Microsoft Office apps arrive for free on Android smartphones (finally)

The company's flagship software suite is now available for Android-powered handsets, completing the rollout of Office on every major platform.

Nick Statt Former Staff Reporter / News
Nick Statt was a staff reporter for CNET News covering Microsoft, gaming, and technology you sometimes wear. He previously wrote for ReadWrite, was a news associate at the social-news app Flipboard, and his work has appeared in Popular Science and Newsweek. When not complaining about Bay Area bagel quality, he can be found spending a questionable amount of time contemplating his relationship with video games.
Nick Statt
2 min read

Microsoft Office makes its way to Android phones after arriving first on tablets. Microsoft

Don't own an iPhone or Windows Phone, but rely on Microsoft's Office for writing, building presentations and crunching numbers? No problem.

Microsoft's venerable suite of applications, including Word, PowerPoint and Excel, is finally making its way onto smartphones powered by Google's Android mobile operating system, Microsoft said Wednesday.

Maybe best of all, the apps -- like their counterparts on Android tablets and devices running Apple's iOS operating system -- are free to download.

Microsoft first made its Office suite available for Android tablets in February and announced a preview of the smartphone versions in May. The apps look and work much like the software designed for Apple's iPads and iPhones, meaning you can edit Word documents and wirelessly run PowerPoint presentations from your phone. Unlocking more mobile features and using the software's desktop versions requires an annual subscription to Office 365. That last part is core to CEO Satya Nadella's strategy for reinvigorating Microsoft's business software.

The world's largest software maker hopes people will pay the fee for Office 365 so they can use the cloud versions of Outlook, Word and PowerPoint on their Macs or PCs. That's become especially attractive as employees shift activities between their corporate and personal devices.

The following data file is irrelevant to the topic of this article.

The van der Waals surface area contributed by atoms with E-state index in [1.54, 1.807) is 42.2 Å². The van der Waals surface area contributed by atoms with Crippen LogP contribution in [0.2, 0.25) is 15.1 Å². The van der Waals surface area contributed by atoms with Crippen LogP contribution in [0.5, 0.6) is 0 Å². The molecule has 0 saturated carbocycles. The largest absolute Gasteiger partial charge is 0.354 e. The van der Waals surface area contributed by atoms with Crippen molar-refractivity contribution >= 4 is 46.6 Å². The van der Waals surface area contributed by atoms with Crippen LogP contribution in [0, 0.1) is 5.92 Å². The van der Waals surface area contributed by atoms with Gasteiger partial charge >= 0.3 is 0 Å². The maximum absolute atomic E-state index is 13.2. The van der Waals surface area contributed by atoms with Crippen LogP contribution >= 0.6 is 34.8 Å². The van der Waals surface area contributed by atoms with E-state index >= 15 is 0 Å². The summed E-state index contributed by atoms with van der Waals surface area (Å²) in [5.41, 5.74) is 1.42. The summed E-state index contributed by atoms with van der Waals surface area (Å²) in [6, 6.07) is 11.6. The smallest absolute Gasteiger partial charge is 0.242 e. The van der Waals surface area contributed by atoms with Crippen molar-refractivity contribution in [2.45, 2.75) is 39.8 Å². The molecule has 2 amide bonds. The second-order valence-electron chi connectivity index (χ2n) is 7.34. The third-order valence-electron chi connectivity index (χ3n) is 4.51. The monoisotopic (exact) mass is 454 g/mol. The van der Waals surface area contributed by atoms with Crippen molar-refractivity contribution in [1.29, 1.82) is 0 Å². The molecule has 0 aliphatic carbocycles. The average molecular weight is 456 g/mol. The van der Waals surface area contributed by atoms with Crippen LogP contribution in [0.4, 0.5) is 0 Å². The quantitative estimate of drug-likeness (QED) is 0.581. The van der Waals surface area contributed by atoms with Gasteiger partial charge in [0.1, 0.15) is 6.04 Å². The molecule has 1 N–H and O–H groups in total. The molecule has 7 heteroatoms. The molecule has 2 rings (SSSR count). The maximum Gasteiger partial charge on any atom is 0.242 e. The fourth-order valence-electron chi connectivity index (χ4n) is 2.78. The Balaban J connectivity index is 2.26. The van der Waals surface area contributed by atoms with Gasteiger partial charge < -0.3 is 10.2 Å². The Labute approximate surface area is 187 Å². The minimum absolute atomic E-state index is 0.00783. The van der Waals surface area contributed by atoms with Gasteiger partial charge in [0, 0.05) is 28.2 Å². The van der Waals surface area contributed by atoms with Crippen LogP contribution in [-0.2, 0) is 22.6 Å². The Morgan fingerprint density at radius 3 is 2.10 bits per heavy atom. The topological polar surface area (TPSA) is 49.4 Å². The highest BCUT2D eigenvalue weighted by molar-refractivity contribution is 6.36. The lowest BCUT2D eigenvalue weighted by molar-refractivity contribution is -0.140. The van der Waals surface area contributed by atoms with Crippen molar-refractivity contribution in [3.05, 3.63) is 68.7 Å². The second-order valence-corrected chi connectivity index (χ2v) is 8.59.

"The goal of these apps is to make sure that as people think about working, creating and doing, they think of Office as the default," said Ebun Onagoruwa, a Microsoft product manager. Onagoruwa said this is the culmination of a nearly 18-month journey -- since Microsoft first offered Office for iPad -- "transforming [Office] from a software suite into a platform that would work across devices."

Nadella and his team want corporate customers to stop thinking of Office and Windows software as products they buy with onetime licenses. The company is following the lead of others in the industry, such as Adobe Systems, Oracle and Salesforce.com, which are pushing customers to pay annual subscriptions for applications, storage and other services in the cloud.

Microsoft's cloud business currently accounts for $6.3 billion a year, or about 5 percent of total revenue. Nadella hopes the business will deliver about $20 billion in sales by 2018.

Nadella in April said the mobile versions of Office for both iOS and Android have been downloaded more than 100 million times since June of 2013. To up that number, the company is partnering with more than 30 device makers, including Samsung, Dell and LG to preinstall Office and its Skype video-calling software on Android devices.